· Cavico, F. J., & Mujtaba, B. G. (2011). Discrimination and the aging American workforce: Recommendations and strategies for management (Links to an external site.). SAM Advanced Management Journal, 76(4), pp. 15–26. Retrieved from http://vlib.excelsior.edu/login?url=http://search.ebscohost.com/login.aspx?direct=true&db=bth&AN=71970662&site=eds-live&scope=site

· Gomez-Perez v. Potter, 553 U.S. 474 (Links to an external site.) (2008). Retrieved from http://www-lexisnexis-com.vlib.excelsior.edu/lnacui2api/api/version1/getDocCui?oc=00240&hnsd=f&hgn=t&lni=4SM1-7WB0-TXFX-12WG&hns=t&perma=true&hv=t&hl=t&csi=6496&secondRedirectIndicator=true

· Smith v. City of Jackson, Mississippi, 544 U.S. 228 (Links to an external site.) (2005). Retrieved from http://www.lexisnexis.com.vlib.excelsior.edu/lnacui2api/api/version1/getDocCui?lni=4FTW-Y090-004C-100H&csi=6496&hl=t&hv=t&hnsd=f&hns=t&hgn=t&oc=00240&perma=true

· Tolbize, A. (2008, August 16).  Generational differences in the workplace  [PDF, File Size 1MB]. Minneapolis, MN: University of Minnesota.

Respond to the following:

· In your current or desired position, describe the age range of your organization’s workforce and any issues that you have seen arise because of generational differences. Be specific.

· What generational differences do you anticipate having to navigate as a public administrator?

· How will you successfully navigate these, including avoiding any legal pitfalls for your organization?

Post your primary response (approximately 500 words).

M6D2: Do as I Say Not as I Do

Cooper (2012) argues in favor of the importance of leaders’ conduct matching their words in order to maintain an ethical organizational culture. For this discussion, you will research a public, non-profit, or government organization that has faced recent high-profile scrutiny for unethical behavior.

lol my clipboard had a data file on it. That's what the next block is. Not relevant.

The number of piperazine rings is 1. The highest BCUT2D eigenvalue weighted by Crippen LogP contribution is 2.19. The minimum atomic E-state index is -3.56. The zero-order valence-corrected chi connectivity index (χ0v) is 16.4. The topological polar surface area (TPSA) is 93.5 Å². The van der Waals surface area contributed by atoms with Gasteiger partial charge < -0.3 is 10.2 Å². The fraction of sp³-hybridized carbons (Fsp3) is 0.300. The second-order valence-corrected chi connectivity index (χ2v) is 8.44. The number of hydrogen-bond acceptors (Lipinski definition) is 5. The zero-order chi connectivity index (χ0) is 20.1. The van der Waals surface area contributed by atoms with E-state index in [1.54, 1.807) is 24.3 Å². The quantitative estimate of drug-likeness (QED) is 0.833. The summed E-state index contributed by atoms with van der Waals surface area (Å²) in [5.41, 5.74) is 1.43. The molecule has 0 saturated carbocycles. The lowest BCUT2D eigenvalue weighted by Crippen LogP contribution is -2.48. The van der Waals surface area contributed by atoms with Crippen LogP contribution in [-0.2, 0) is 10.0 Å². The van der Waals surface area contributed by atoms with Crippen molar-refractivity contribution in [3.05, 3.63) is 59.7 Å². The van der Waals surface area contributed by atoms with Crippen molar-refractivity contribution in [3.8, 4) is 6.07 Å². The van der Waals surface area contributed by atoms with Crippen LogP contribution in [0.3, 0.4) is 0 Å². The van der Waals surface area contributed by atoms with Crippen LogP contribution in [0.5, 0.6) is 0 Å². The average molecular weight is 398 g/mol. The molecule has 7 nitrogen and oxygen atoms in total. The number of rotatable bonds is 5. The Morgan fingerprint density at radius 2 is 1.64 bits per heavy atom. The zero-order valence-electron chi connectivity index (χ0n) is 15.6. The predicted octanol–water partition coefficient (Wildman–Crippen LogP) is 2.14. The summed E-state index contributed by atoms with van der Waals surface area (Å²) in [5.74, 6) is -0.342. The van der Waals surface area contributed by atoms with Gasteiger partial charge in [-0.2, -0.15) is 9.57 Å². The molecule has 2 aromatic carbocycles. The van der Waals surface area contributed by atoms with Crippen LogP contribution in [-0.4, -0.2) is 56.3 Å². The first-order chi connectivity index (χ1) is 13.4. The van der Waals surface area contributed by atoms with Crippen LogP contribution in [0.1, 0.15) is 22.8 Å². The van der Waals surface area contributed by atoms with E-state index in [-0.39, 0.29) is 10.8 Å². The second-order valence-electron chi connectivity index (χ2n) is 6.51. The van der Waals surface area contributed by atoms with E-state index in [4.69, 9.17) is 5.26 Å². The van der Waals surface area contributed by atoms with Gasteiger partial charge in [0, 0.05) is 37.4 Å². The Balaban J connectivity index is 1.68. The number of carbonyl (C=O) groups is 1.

Organization leaders with a “do as I say not as I do” approach to ethical leadership can sabotage an otherwise ethical workplace. For this discussion, select a government or public organization that has experienced relatively recent high-profile scrutiny, e.g., the VA, the Secret Service, and Abu Ghraib.

Respond to the following:

· Briefly summarize the facts of 1–2 incidents illustrating unethical behavior that occurred in the organization.

· Explain what you believe led to the unethical behavior by the employees.

· Summarize how, based on your research, the supervisors’ actions arguably contributed to this unethical behavior.

Post your primary response (approximately 500 words). 

M6A1: Case Study #3—Hurricane Katrina

In August 2005, one of the deadliest hurricanes in the U.S. history devastated New Orleans, Louisiana. Numerous federal, state, and local agencies and public administrators were involved in the disaster response (such as the Federal Emergency Management Agency (FEMA), the Department of Homeland Security, and local agencies, like the New Orleans Police Department). The U.S. Army Corps of Engineers was blamed for the levees that failed and the flooding that killed hundreds.

For this case study, you will select and research one of the federal, state, or local agencies that responded ineffectively to Katrina, and in a 2–3 page paper, examine the agency’s incompetence as a matter of ethics. First, provide an overview of the role the organization played in responding to Hurricane Katrina, and second, discuss and analyze the ways in which this organization’s response was incompetent. Further, analyze the extent to which incompetence on the part of the individual administrators and at the organizational level is an ethical issue.